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Tokyo Story (1953)
|Studio :||Sh?chiku Eiga /|
|Crew :||Yasujirō Ozu / Shôhei Imamura /|
|Cast :||Chishû Ryû Chieko Higashiyama Setsuko Hara Haruko Sugimura Sô Yamamura|
An old couple visit their children and grandchildren in the city, but the children have little time for them.
You are watching: Tokyo Story
Also starring Chishû Ryû
Also starring Chieko Higashiyama
Also starring Setsuko Hara
When my mother first arrived in Tokyo, "it was so close to Tokyo." When mom decided to leave Tokyo, she added: "Tokyo is really too far away."
Luminous in its freedom from the sentimentality or the satire that so often obscure an artist s vision of normal living.
It ennobles the cinema. It says, yes, a movie can help us make small steps against our imperfections.
Ozu doesn t sentimentalize or condemn; he merely observes human nature with calm and clarity.
The way Ozu builds up emotional empathy for a sense of disappointment in its various characters is where his mastery lies.
This remains one of the most approachable and moving of all cinema s masterpieces.
Ozu s long shots, knee-high camera placement, and collapsed perspective -- as gorgeous and unsettling as a C?zanne -- gather power over the duration, but time itself is the master s most potent weapon.
Life is simple and unique. That's very true.---TOKYO STORY is a film that has a moderate tone, unobtrusive style and quiet family story. An elderly couple from the provinces coming to Tokyo to visit their grown children. The story shows how the children, preoccupied with their daily lives, do not show enough care for their parents, as opposed to the former daughter-whose husband died in the war. At first glance, everything in this film seems simple and clear, but on the other hand is a sensitive topic and family discord, somewhat generational conflict with fairly deep emotions without excessive melodrama.Staff are interesting, a little strange, however, show sincere emotion without many words. Of course, you need to understand Japanese culture, which I somehow fascinated. The story can be identified three generations of which is the oldest in a harmonious relationship. Although it can be concluded that it is not always the case. The younger do not have time for yourself and not for others.Most people do not live. Survive. Understanding and tranquility in fact represent the fund in relation to the sentiment and satire. People consciously or unconsciously influence the lives of others. People woven in one's life are there, even when they are not physically present.Setsuko Hara as Noriko Hirayama really is a beauty. She plays a woman who has all the prerequisites that clearly says "Life is disappointing", but again full of mercy, kept calm and beautiful smile that does not come off from the face. Well, sometimes that smile accompanies large tear.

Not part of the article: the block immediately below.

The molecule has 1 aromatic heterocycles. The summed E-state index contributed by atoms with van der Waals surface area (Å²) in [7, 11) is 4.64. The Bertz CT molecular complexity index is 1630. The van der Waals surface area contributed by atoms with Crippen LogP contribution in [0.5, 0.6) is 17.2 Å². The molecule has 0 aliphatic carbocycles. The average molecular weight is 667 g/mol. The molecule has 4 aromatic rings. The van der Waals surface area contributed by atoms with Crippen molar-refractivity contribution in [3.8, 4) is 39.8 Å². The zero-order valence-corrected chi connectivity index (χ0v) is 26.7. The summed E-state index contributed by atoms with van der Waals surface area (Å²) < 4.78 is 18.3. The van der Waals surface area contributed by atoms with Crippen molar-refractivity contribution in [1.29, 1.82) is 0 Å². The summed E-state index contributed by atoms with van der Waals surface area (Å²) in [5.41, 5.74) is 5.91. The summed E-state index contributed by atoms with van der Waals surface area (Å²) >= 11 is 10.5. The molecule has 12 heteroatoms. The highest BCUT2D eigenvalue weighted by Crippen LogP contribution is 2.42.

A Movie to Make You Think about Parents' Seniority and Children Indifference and Selfishness---In Onomichi, Hiroshima, the retired Shukishi Hirayama (Chish? Ry?) and his wife Tomi Hirayama (Chieko Higashiyama) live with their single daughter, the teacher Ky?ko (Ky?ko Kagawa). They decide to travel in a long voyage by train to Tokyo to visit their children, the doctor Koichi Hirayama (S? Yamamura) and the hairdresser Shige Kaneko (Haruko Sugimura). However, Koichi and Shige can not afford time to spend with their parents but the widow sister-in-law Noriko Hirayama (Setsuko Hara) gives attention to them and go on sightseeing through Tokyo with the old couple. Shukishi and Tomi note that their children do not have time for them and they decide to return to Onomichi. Along their trip, Tomi does not feel well and they stop in Osaka to visit their son Keizo Hirayama (Shir? Osaka). Soon each son and daughter receives a telegram from Onomichi with sad news."T?ky? monogatari" is a sad story of family indifference, selfishness and farewell directed by Yasujir? Ozu using his traditional style with a steady camera and centralized filming. This movie makes the viewer thinks about parents' seniority and children indifference and selfishness that cannot spend time with them. Makes also think how short life is and how soon the son or daughter will become the old parent that he or she neglected. My vote is seven.Title (Brazil): "Era Uma Vez em Tóquio" ("Once Upon a Time in Tokyo")
Slowww---Disclaimer: my ratings are purely personal and is only indicative on my subjective enjoyment of the film. (Even then, or perhaps even more so, I know I'm gonna be bashed for this.) Even if this 1953 greatly-hailed-classic was not black & white, I would have found it too slow to be enjoyable.The story is simple. An aged couple visits their children in Tokyo, and then heads home. Through the narrative, the film contrasts the filial impiety of the couple's biological children with the compassion of the couple's non-blood-related, widowed daughter-in-law.Critics rave about the cinematography. I know nuts about these things so I shall reveal my ignorance no more.What was perhaps a bit more accessible was the layered richness of the film's portrayal of Japanese culture, which is often non-verbal, indirect and subtle. (The emphasis here is a bit; I would have been lost without the readings to analyze the film's non-explicit elements because of the high-context nature of the Japanese society.) Suffice to say that the film was only bearable because of the readings, which I did concurrently while watching the film; they explained the film's richness that gave it its 99/100 IMDb critic review.